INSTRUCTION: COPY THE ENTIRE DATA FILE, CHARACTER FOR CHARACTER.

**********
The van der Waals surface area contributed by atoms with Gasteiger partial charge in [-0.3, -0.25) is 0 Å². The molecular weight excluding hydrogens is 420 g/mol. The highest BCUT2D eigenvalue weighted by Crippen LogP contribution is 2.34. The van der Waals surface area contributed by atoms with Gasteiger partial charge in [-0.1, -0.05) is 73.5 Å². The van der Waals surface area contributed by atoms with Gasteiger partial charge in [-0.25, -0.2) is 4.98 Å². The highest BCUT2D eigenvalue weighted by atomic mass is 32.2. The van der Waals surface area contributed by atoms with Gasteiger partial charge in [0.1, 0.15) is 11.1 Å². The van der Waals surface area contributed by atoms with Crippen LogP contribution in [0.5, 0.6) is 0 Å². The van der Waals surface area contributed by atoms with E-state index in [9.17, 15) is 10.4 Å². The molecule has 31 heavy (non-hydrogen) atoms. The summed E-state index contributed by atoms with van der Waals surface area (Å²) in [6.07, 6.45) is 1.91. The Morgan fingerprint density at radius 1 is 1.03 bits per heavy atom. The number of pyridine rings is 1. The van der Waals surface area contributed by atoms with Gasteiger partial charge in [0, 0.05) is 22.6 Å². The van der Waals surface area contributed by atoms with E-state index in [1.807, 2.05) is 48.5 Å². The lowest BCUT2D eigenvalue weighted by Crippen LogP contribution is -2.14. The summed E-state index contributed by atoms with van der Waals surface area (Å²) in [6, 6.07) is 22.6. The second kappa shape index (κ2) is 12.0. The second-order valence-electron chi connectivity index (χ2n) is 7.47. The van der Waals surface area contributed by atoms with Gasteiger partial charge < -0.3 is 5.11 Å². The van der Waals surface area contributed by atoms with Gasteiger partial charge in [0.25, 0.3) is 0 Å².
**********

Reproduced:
The van der Waals surface area contributed by atoms with Gasteiger partial charge in [-0.3, -0.25) is 0 Å². The molecular weight excluding hydrogens is 420 g/mol. The highest BCUT2D eigenvalue weighted by Crippen LogP contribution is 2.34. The van der Waals surface area contributed by atoms with Gasteiger partial charge in [-0.1, -0.05) is 73.5 Å². The van der Waals surface area contributed by atoms with Gasteiger partial charge in [-0.25, -0.2) is 4.98 Å². The highest BCUT2D eigenvalue weighted by atomic mass is 32.2. The van der Waals surface area contributed by atoms with Gasteiger partial charge in [0.1, 0.15) is 11.1 Å². The van der Waals surface area contributed by atoms with Crippen LogP contribution in [0.5, 0.6) is 0 Å². The van der Waals surface area contributed by atoms with E-state index in [9.17, 15) is 10.4 Å². The molecule has 31 heavy (non-hydrogen) atoms. The summed E-state index contributed by atoms with van der Waals surface area (Å²) in [6.07, 6.45) is 1.91. The Morgan fingerprint density at radius 1 is 1.03 bits per heavy atom. The number of pyridine rings is 1. The van der Waals surface area contributed by atoms with Gasteiger partial charge in [0, 0.05) is 22.6 Å². The van der Waals surface area contributed by atoms with E-state index in [1.807, 2.05) is 48.5 Å². The lowest BCUT2D eigenvalue weighted by Crippen LogP contribution is -2.14. The summed E-state index contributed by atoms with van der Waals surface area (Å²) in [6, 6.07) is 22.6. The second kappa shape index (κ2) is 12.0. The second-order valence-electron chi connectivity index (χ2n) is 7.47. The van der Waals surface area contributed by atoms with Gasteiger partial charge < -0.3 is 5.11 Å². The van der Waals surface area contributed by atoms with Gasteiger partial charge in [0.25, 0.3) is 0 Å².